A couple weeks ago i started playing Kerbal Space Program. I knew from various SF reading way back as a kid, and "Integral Trees" and "the Smoke Ring" in particular, that when dealing with orbital mechanics you never actually apply thrust in the direction you actually want to go. However i'd never memorized the exact rules and certainly never absorbed them to the extent that i had a gut feeling for how they worked. I had a pretty good grasp on how slingshot maneuvers are supposed to work (reinforced by hours of playing StarCon and StarCon II =) but that was about it.
So i flailed about quite a bit in Kerbal Space Program before i got around to checking out some of the tutorials (both in the game, on the wiki, and on youtube) and learned all about apoapsis, periapsis, ascending and descending nodes, and what one needed to do at each of them to get to where you wanted to go.
And then just about that point i started up "Lodestar", the third book in the Firestar series. In some ways the series is almost a pair of duologies, and the third book introduces several new characters, including Jacinta Rosario, an aspiring space pilot who has just entered in flight school. In the course of following her progress the reader is exposed to a number of pop-quizzes, aka info dumps, about how orbital mechanics work. And all of the sudden i realized i knew what they were talking about! Not the specifics of how much delta-v to burn to get from orbit X to orbit Y in the earth-moon system or anything like that, but i knew all the simple stuff like where you should be burning in your orbit and in which direction in order to accomplish a certain goal. It was really kind of cool.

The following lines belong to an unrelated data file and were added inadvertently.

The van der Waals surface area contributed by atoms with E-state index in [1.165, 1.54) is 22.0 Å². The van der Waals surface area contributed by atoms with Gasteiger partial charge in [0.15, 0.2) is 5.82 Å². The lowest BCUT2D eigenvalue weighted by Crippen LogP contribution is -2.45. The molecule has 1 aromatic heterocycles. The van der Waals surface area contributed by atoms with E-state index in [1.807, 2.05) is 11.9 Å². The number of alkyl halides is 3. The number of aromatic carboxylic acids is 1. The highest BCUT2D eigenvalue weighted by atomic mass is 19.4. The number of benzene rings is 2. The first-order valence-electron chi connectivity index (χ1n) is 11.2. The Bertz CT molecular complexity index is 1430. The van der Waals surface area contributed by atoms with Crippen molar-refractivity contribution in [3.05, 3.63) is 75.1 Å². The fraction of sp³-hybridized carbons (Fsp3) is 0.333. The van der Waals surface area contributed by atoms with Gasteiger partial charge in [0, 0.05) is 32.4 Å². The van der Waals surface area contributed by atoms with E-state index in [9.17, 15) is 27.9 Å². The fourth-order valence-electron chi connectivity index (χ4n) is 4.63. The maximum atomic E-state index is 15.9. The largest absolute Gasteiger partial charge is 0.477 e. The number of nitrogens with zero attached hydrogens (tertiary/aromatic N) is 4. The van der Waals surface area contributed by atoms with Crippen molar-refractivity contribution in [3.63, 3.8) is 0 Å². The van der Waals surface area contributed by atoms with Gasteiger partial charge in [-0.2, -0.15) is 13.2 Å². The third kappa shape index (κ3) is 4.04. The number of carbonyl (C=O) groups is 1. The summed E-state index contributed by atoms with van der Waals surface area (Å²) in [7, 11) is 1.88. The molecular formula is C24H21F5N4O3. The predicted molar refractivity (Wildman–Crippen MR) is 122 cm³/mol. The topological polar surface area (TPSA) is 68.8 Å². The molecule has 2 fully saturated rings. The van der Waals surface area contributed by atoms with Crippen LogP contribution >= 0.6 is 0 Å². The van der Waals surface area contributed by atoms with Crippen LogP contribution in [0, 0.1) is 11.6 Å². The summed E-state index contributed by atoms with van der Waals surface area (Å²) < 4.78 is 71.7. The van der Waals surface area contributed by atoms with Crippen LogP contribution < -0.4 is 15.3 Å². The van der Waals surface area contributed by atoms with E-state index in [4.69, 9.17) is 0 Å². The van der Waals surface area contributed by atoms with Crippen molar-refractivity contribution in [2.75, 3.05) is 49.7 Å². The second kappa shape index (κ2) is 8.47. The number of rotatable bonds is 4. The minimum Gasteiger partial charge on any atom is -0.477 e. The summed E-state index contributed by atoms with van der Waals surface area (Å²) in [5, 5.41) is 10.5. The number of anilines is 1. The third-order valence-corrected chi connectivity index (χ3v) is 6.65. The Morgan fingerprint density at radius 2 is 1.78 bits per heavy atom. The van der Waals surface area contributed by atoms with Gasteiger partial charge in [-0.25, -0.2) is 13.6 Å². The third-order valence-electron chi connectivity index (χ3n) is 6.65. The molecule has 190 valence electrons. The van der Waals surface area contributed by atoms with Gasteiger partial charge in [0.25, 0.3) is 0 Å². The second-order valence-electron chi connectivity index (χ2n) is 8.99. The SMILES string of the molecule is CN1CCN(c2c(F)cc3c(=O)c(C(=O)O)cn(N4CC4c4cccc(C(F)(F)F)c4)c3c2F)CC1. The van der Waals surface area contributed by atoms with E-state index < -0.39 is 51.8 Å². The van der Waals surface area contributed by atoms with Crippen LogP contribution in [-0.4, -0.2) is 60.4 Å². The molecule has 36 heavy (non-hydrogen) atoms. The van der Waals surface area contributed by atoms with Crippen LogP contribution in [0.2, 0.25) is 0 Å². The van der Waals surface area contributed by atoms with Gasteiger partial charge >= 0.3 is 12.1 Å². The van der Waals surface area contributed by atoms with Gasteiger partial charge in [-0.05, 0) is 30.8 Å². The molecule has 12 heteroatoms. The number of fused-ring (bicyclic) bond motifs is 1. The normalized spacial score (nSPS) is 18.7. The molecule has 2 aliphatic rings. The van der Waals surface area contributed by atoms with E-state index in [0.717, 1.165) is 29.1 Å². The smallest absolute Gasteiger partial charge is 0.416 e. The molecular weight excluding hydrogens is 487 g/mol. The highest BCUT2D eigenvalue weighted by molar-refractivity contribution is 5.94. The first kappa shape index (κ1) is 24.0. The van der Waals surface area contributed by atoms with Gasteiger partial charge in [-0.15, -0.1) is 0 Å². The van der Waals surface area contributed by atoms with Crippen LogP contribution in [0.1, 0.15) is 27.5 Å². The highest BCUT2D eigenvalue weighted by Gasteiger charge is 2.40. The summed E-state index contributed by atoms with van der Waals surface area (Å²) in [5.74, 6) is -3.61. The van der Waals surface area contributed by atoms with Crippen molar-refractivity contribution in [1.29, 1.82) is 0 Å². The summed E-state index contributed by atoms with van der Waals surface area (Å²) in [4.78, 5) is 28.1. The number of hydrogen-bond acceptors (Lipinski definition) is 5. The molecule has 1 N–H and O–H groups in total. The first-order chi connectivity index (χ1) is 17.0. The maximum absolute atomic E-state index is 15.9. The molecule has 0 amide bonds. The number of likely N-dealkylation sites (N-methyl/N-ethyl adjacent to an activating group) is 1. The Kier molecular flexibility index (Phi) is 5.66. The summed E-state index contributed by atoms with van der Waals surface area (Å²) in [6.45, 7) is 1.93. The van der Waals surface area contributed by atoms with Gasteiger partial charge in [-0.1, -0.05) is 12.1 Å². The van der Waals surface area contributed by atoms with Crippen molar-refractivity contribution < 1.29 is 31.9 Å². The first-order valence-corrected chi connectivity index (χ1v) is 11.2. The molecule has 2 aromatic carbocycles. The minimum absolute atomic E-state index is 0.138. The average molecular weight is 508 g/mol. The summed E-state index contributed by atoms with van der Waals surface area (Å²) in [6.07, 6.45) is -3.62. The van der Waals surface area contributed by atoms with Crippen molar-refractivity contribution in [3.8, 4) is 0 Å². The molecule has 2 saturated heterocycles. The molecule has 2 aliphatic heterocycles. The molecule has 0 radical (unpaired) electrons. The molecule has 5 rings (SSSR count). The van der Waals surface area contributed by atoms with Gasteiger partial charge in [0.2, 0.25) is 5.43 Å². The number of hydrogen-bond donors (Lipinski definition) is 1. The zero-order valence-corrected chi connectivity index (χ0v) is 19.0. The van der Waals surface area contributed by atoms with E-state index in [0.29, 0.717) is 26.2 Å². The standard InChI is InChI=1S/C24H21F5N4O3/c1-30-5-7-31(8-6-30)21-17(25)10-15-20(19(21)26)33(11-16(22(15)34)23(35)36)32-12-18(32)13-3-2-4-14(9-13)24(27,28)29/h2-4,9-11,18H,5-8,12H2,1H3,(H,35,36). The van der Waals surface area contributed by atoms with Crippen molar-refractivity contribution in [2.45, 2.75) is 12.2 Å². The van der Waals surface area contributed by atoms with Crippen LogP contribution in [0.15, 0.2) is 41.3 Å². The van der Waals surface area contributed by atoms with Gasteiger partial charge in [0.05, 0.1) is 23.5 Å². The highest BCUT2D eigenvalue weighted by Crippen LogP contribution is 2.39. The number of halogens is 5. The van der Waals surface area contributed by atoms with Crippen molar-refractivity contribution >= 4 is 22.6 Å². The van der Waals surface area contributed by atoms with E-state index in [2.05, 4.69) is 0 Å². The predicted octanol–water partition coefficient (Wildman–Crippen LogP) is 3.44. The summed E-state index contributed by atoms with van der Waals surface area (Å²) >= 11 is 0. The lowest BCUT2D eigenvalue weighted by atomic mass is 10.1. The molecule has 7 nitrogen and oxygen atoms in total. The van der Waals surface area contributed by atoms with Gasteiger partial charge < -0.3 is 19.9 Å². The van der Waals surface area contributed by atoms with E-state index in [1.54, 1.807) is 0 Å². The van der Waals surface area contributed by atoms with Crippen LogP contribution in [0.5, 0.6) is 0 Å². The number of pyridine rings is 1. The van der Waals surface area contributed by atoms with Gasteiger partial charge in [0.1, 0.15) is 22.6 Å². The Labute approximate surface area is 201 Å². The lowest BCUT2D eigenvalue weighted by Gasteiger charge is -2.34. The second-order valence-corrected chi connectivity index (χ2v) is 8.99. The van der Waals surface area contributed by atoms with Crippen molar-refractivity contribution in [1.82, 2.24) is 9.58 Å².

And now of course that i'm getting near the end of the "Firestar" series i'm thinking i may have to go relisten to the "Spiral Arm" series again, just so i can figure out how the two series (which are set thousands of years apart) are tied together.